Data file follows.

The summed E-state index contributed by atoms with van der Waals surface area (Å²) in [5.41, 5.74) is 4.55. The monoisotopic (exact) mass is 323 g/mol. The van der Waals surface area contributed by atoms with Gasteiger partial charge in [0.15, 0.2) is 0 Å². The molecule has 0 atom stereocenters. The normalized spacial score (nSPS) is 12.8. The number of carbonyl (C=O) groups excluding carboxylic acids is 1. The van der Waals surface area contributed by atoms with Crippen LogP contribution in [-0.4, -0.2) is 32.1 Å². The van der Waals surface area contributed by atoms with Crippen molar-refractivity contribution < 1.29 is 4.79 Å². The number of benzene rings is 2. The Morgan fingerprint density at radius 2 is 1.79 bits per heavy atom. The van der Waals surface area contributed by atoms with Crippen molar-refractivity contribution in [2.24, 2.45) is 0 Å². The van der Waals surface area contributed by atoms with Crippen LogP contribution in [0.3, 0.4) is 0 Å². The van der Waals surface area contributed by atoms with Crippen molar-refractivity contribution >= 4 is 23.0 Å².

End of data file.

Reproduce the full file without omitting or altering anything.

The summed E-state index contributed by atoms with van der Waals surface area (Å²) in [5.41, 5.74) is 4.55. The monoisotopic (exact) mass is 323 g/mol. The van der Waals surface area contributed by atoms with Gasteiger partial charge in [0.15, 0.2) is 0 Å². The molecule has 0 atom stereocenters. The normalized spacial score (nSPS) is 12.8. The number of carbonyl (C=O) groups excluding carboxylic acids is 1. The van der Waals surface area contributed by atoms with Crippen LogP contribution in [-0.4, -0.2) is 32.1 Å². The van der Waals surface area contributed by atoms with Crippen molar-refractivity contribution < 1.29 is 4.79 Å². The number of benzene rings is 2. The Morgan fingerprint density at radius 2 is 1.79 bits per heavy atom. The van der Waals surface area contributed by atoms with Crippen molar-refractivity contribution in [2.24, 2.45) is 0 Å². The van der Waals surface area contributed by atoms with Crippen LogP contribution in [0.3, 0.4) is 0 Å². The van der Waals surface area contributed by atoms with Crippen molar-refractivity contribution >= 4 is 23.0 Å².